Vertical mirroring is created when the pin CIRAM A10 is connected to PPU A10, either by being wired directly or through a mapper chip via a multiplexer. This results in an horizontal arrangement of the nametables, resulting in a non-contigous 64x30 tilemap.

On cartridge boards made by Nintendo, this is selected by shorting the "H" solder pad (for "horizontal arrangement").

Single-Screen

Single screen mirroring diagram overlaid.png

Single-screen mirroring is used when CIRAM A10 is controlled directly by a register. This results in simulating two 32x30 tilemaps.

A register controls directly which of the two nametable is accessible, only one at a time. This works exactly like PRG or CHR bankswitching, except it switches nametable instead. This is most useful for doing split-scroll effects.

Rarely, game cartridge can put half of CIRAM to other use or simply decide to not use it, resulting in only a single 32x30 tilemap being accesssible, by extension the term 'Single-Screen mirroring' is also used in this case. For example board that implements iNES Mapper 218 wires CIRAM A10 to PPU13, so that the second tilemap is sacrified for 1 KB of CHR-RAM stored in CIRAM. There's then no need for CHR ROM nor CHR RAM in the cartridge.

4-Screen mirroring

Four nametables diagram.png

With additional VRAM present on the cartridge, 4 unique nametables can be addressed through the PPU bus, resulting in a non-contigous 64x60 tilemap. Even though very few games made use of this type of nametable layout, the iNES format can enable it in the header, allowing 4-screen RAM nametables to be applied to any mapper that doesn't structurally conflict with this. When this is enabled, this overwrites both the iNES H/V mirroring bit and the mapper-controlled mirroring.

There are several ways to implement extra nametable RAM on a cartridge board:

  • Add an extra 2 KiB of RAM on the board and combine it with the CIRAM already present in the console with a decoder chip in order to create linear accessible 4k block of RAM at $2000-$2FFF.
  • Add a 6264 8 KiB RAM on the board, replacing the CIRAM present in the console. This effectively "wastes" the 2 KB CIRAM chip as a whole plus 4 KB of (normally unused) extra memory at $3000-$3EFF. However this leads to a simpler, single-chip solution.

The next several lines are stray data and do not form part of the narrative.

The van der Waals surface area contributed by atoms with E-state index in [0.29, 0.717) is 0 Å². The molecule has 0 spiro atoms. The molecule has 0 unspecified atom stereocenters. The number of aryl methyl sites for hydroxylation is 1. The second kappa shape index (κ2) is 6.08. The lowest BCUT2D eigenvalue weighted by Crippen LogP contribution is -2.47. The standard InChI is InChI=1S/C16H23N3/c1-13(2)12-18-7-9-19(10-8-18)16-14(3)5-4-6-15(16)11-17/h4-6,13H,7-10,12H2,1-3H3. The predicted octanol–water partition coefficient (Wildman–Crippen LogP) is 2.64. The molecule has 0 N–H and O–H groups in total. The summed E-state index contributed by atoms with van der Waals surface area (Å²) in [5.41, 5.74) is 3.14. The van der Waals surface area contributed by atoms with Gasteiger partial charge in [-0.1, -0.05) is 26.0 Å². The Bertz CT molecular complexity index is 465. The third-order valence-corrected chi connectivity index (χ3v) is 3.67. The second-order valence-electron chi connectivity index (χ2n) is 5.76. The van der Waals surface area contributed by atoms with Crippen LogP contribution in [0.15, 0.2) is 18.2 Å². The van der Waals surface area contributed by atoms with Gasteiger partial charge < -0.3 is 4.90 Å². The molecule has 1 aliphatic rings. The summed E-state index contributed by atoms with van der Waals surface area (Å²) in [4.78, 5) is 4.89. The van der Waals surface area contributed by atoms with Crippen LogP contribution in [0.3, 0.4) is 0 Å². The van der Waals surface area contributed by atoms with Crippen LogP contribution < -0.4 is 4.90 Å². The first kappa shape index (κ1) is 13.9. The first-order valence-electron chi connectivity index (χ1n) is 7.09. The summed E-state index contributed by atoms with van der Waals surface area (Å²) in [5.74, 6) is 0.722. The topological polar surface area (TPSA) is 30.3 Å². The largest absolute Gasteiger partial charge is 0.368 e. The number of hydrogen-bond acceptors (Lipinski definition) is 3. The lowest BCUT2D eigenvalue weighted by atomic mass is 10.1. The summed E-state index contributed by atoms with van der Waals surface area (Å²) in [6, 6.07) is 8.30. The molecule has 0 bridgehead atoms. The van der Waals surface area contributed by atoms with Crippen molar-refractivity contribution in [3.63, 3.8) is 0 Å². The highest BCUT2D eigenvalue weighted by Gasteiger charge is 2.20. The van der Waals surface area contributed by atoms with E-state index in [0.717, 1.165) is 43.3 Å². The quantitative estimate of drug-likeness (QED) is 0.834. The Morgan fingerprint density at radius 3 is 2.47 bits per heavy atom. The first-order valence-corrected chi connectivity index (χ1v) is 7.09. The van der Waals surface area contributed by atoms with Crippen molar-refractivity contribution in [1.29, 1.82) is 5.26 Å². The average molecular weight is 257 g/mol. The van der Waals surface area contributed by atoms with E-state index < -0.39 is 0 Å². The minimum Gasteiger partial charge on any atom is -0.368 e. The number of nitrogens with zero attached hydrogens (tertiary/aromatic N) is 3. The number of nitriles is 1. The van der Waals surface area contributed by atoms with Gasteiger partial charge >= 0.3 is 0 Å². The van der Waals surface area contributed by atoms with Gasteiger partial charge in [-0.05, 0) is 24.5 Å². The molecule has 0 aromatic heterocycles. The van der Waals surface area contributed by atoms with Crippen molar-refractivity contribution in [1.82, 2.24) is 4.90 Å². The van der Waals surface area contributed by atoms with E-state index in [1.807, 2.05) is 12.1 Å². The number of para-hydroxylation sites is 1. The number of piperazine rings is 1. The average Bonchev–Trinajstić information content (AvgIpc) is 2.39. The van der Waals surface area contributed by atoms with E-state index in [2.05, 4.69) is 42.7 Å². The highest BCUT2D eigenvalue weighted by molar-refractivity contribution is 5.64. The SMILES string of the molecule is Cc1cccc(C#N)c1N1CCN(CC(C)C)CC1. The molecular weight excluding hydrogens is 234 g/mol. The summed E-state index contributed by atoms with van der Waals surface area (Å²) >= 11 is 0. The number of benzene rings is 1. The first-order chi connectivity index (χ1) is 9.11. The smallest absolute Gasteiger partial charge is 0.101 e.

• Add a larger RAM on the board and map it to the entire PPU address space. This allows the same chip to be used for extra nametable RAM and for CHR-RAM simultaneously.

4-screen is a complete lack of "mirroring", in the hardware sense, but over time we seem to have ended up using the term "4-screen mirroring" due to iNES terminology.

Other

More complex layouts can be made by treating each nametable as switchable banks just like CHR-ROM/RAM banks. As such there is no limit to how many nametables are avialable nor to how they are arranged, as long as the corresponding VRAM/VROM and logic is on the cartridge.

Arbitrary arrangements are available with the TxSROM variations of the MMC3, the MMC5 and the Namco 163. MMC5 has a graphic mode where 3 nametables can be used instead of the usual 2.

Some mappers allow ROM nametables.

Examples (that would facilitate changes in scrolling direction without having to flip between Horizontal and Vertical mirroring) :

X-shaped mirroring (CIRAM A10 = PA11 XOR PA10). L-shaped mirroring (CIRAM A10 = PA11 OR PA10), seen in Sachen's 374N and 8259 family.

Unusual cases seen in games:

  • Castlevania 3 uses the third nametable RAM available on the MMC5 (illustration)
  • Laser Invasion uses the third nametable RAM available on the MMC5
  • The Sunsoft-4 mapper used by After Burner allows ROM nametables.
  • Mighty Morphin Power Rangers III, IV (JY Company) uses ROM nametables in a 3-Screen horizontal configuration, though the lower screen is never shown (But, lower screen has been used in the status bar).

See also